MOSCOW, 21 SEPTEMBER 2015 — RT is disappointed with Ofcom’s decisions that found the channel to have breached the regulator’s broadcasting Code in four cases.  The “in-breach” findings concern two episodes of a commentary show, one of which did not air in the UK, and a documentary about refugees in eastern Ukraine, which was based on eyewitness testimonies.

“We are shocked and disappointed in Ofcom's decision. The film about refugees was based entirely on first-hand accounts of the war victims,” said RT’s editor in chief Margarita Simonyan. 

Ofcom ruled that RT documentary Ukraine’s Refugees, which did not generate a single complaint from the audience but was assessed on Ofcom’s own initiative, and which was based on the accounts of refugees fleeing war in south-eastern Ukraine, had violated the due impartiality clause. The regulator stated that the authors didn’t sufficiently represent the Ukrainian government’s point of view, even though it unambiguously stated in the film that Kiev “denied all charges of crimes against civilians”.   

Three of the four “in-breach” judgments pertained to two episodes of The TruthSeeker, a commentary program that was closed in July 2014. One episode referred to an independent but unofficial investigation, which suggested that a BBC report might have staged some elements of a chemical attack in Syria, and replaced reference to “napalm” with the phrase “chemical weapons” in an interview with a Syrian doctor. BBC did acknowledge having edited the audio track while stating that “it is common in broadcasting to edit spoken contributions to ensure maximum clarity.” In its ruling, Ofcom declined to consider the evidence that supported the statements made in The TruthSeeker, about the BBC report in question.  In Ofcom’s view, RT had exaggerated the significance of the independent inquiry and based on that exaggeration has misled the audience.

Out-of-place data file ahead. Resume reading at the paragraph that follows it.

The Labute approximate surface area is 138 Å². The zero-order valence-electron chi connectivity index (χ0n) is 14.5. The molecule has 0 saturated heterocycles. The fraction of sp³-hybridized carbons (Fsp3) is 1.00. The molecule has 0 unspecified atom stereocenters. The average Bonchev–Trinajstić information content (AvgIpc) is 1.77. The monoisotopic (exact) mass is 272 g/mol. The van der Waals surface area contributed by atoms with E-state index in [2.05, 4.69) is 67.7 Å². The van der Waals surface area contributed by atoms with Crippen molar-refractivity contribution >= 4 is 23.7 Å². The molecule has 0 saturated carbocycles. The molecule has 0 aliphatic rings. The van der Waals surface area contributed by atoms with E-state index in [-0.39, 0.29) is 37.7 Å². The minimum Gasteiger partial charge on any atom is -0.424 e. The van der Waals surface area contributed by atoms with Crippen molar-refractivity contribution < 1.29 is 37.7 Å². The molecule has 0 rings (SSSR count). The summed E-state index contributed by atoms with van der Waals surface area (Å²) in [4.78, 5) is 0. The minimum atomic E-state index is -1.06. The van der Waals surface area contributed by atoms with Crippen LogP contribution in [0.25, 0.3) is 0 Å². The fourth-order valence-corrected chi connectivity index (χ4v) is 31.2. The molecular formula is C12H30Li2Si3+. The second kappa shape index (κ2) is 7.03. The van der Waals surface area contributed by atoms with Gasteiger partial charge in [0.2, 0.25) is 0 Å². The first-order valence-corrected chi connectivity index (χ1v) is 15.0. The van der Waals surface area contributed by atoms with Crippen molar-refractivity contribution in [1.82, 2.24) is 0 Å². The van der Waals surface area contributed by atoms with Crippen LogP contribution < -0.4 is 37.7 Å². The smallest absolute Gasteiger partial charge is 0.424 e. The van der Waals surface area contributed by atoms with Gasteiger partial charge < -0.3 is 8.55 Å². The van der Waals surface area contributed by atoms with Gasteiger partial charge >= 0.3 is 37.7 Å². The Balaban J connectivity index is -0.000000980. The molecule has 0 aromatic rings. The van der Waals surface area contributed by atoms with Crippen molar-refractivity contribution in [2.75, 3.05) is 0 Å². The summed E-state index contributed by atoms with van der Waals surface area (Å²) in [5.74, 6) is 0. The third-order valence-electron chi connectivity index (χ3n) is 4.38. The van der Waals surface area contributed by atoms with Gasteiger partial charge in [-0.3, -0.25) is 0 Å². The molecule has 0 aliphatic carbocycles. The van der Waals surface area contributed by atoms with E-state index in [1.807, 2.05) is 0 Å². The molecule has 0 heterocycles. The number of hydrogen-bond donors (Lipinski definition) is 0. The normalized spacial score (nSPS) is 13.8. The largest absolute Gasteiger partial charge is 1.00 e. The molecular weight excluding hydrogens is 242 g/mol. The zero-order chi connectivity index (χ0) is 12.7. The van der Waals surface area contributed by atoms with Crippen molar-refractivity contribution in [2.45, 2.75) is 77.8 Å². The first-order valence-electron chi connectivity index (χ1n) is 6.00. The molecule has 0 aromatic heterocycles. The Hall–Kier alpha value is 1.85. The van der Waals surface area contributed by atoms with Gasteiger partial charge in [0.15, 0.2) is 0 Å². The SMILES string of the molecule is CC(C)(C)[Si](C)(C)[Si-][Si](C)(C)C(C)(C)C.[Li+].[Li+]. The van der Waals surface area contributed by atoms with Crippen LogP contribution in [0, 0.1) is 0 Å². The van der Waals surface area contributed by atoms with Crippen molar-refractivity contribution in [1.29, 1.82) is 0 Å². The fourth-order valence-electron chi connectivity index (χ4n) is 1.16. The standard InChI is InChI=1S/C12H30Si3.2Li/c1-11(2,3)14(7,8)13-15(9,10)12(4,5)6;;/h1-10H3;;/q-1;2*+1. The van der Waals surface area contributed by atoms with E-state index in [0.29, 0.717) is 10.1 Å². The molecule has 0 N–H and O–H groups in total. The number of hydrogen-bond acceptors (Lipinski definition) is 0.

The other episode of the same commentary show to have been found in breach of the code concerned the possibility of genocide unfolding in eastern Ukraine. The episode was taken off the air and was never aired in the United Kingdom; nevertheless, Ofcom investigated the episode and found that it breached the due impartiality clause. The episode did include statements from the Kiev authorities on the situation in eastern Ukraine; however, Ofcom ruled that the opinions selected by the channel did not provide due balance as they presented said authorities in a bad light. 

“We are being criticized because the show used statements made by Ukrainian politicians — i.e. their own words — because those statements make them look bad. That we, essentially, had picked the wrong quotes. This is a rather peculiar approach to journalism,” commented Simonyan. 

Ofcom also closed its investigations into the interview show SophieCo episode about immigrant detention centers in the UK, and the news broadcast that showed victims of the IS, finding them to not be in breach of the Broadcasting Code. Therefore, all Ofcom investigations into RT’s broadcasting have now been resolved.